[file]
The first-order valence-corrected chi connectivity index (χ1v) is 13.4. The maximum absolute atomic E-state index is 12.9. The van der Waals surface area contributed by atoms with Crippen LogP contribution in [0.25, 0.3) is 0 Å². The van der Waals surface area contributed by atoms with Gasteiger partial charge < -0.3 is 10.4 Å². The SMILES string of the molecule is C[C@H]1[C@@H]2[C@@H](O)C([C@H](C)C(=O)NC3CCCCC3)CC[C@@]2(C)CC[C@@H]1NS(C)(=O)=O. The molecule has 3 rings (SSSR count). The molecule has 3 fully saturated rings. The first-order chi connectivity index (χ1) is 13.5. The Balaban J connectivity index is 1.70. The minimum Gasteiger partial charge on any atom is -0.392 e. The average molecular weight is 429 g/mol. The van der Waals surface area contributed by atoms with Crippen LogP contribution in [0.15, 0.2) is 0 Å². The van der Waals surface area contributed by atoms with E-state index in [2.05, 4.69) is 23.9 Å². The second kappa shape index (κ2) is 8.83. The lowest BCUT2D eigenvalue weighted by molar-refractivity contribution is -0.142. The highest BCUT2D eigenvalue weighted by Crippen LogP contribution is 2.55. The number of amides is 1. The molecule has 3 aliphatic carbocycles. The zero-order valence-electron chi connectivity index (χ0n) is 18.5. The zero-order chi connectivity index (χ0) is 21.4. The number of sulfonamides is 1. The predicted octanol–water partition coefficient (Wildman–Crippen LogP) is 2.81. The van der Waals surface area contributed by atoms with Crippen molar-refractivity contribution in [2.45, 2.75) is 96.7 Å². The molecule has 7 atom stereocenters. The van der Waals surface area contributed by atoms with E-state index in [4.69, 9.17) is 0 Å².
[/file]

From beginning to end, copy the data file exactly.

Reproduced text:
The first-order valence-corrected chi connectivity index (χ1v) is 13.4. The maximum absolute atomic E-state index is 12.9. The van der Waals surface area contributed by atoms with Crippen LogP contribution in [0.25, 0.3) is 0 Å². The van der Waals surface area contributed by atoms with Gasteiger partial charge < -0.3 is 10.4 Å². The SMILES string of the molecule is C[C@H]1[C@@H]2[C@@H](O)C([C@H](C)C(=O)NC3CCCCC3)CC[C@@]2(C)CC[C@@H]1NS(C)(=O)=O. The molecule has 3 rings (SSSR count). The molecule has 3 fully saturated rings. The first-order chi connectivity index (χ1) is 13.5. The Balaban J connectivity index is 1.70. The minimum Gasteiger partial charge on any atom is -0.392 e. The average molecular weight is 429 g/mol. The van der Waals surface area contributed by atoms with Crippen LogP contribution in [0.15, 0.2) is 0 Å². The van der Waals surface area contributed by atoms with E-state index in [2.05, 4.69) is 23.9 Å². The second kappa shape index (κ2) is 8.83. The lowest BCUT2D eigenvalue weighted by molar-refractivity contribution is -0.142. The highest BCUT2D eigenvalue weighted by Crippen LogP contribution is 2.55. The number of amides is 1. The molecule has 3 aliphatic carbocycles. The zero-order valence-electron chi connectivity index (χ0n) is 18.5. The zero-order chi connectivity index (χ0) is 21.4. The number of sulfonamides is 1. The predicted octanol–water partition coefficient (Wildman–Crippen LogP) is 2.81. The van der Waals surface area contributed by atoms with Crippen molar-refractivity contribution in [2.45, 2.75) is 96.7 Å². The molecule has 7 atom stereocenters. The van der Waals surface area contributed by atoms with E-state index in [4.69, 9.17) is 0 Å².